I recently read a report in the New York Times that immediately caught my attention. It proclaimed that 115 years is the longest humans can live. This at first blush was not bad news. I could now consider myself middle-aged at 74, whereas up till now I was aged, elderly and just downright long in the tooth.The record for longevity (not including biblical accounts) was set by a Jeanne Calment, who took her last breath at age 122 while in a nursing home in France back in 1997.
The funny thing about money is that regardless of how much or little we have, we all spend it differently. I recently saw an interview with Warren Buffett on Public Television. Buffett made it abundantly clear that he could afford hundreds of houses, and much nicer houses than the one he has lived in for almost all his adult life, but his house is his home with irreplaceable memories.
Okay, I lied again. A few weeks back, I told you I was planning to go to Crater Lake National Park in Oregon, but when it snowed there, I was forced to stay right here in Malibu. The first part of what I told you is true—it did snow there, and I did cancel the trip. The part about being forced to stay in Malibu is, well, let’s just call it a deviation from the truth.
Muck Rack makes it simple to find people, tweets, or articles that mention any name, keyword, company, hashtag etc. We've compiled this guide to help you make the most of your search.
Selecting a term
Start searching tweets, articles from media outlets, articles mentioned in tweets, journalists'
names, titles and bios with some suggested searches:
Companies or Topics (e.g. iPhone, Microsoft)
Phrases (e.g. "cloud computing") — use quotes to keep the terms together
Twitter handles (e.g. @username) — returns those who have mentioned or replied to
Names (e.g. "David Pogue")
Hashtags (e.g. #sxsw, #london2012)
Bio details (e.g. vegan, Olympics, father)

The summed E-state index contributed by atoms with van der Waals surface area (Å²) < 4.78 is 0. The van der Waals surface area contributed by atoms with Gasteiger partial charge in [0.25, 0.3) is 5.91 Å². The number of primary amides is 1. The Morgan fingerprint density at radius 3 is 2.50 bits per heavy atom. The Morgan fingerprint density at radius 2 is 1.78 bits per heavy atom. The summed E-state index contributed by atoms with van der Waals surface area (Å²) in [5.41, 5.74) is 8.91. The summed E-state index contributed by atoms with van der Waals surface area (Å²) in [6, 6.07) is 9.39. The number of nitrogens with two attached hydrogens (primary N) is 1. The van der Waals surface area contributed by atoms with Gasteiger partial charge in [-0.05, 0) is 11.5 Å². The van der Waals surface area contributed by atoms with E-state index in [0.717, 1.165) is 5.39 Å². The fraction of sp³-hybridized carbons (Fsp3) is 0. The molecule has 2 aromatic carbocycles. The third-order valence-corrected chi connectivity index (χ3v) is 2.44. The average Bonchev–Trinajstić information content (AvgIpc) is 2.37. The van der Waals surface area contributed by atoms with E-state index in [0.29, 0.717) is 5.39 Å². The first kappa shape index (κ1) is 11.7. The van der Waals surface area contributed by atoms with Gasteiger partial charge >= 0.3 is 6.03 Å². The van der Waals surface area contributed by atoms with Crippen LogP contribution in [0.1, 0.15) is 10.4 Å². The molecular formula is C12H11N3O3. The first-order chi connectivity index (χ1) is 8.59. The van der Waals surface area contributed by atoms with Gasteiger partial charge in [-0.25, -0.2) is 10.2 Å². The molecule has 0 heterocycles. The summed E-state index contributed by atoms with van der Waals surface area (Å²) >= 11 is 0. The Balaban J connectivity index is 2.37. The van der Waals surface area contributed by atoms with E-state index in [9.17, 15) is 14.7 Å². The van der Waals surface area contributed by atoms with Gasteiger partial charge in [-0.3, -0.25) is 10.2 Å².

Muck Rack's Advanced Search allows for many boolean operators.
Find results that mention multiple specified terms, use AND or
+. For example, ensure each result contains both Elon Musk and Mark Zuckerberg by
searching Musk AND Zuckerberg or Musk + Zuckerberg.
Use the operators OR or , to broaden your search when you'd like either of
multiple terms to appear in results. (This is the default behavior of our search when no operators
are used). For example, results will contain either cake or cookie by searching cake OR cookie or cake,cookie
Use NOT or - to subtract results from your search. For
example, searching Disney will yield results about the Walt Disney Company as well as Walt Disney
World Resort. To exclude mentions of Disney World, search for Disney -World or Disney
When using one of these operators with a phrase, enclose it in quotation marks. For example, you can
find results about smartphones excluding Apple's iPhone 4S by searching smartphone -"iPhone
Exact case matching or punctuation
If you're searching for a brand name or keyword that relies on specific punctuation marks or capitalization, you can
find results that match your exact query by adding matchcase: before the keyword you're searching for, like matchcase:E*TRADE .
Use parentheses to separate multiple
boolean phrases. For example, to find journalists talking about having fun in Disney World or
Disneyland, search for ("disney world" OR disneyland) AND fun.
An asterisk can be used to search for any variation of a root word truncated by the asterisk. For example, searching for admin* will return results for administrator, administration, administer, administered, etc.
A near operator is an AND operator where you can control the distance between the words. You can vary the distance the near operation uses by adding a forward slash and number (between 0-99) such as strawberries NEAR/10 "whipped cream", which means the strawberries must exist within 10 words of "whipped cream".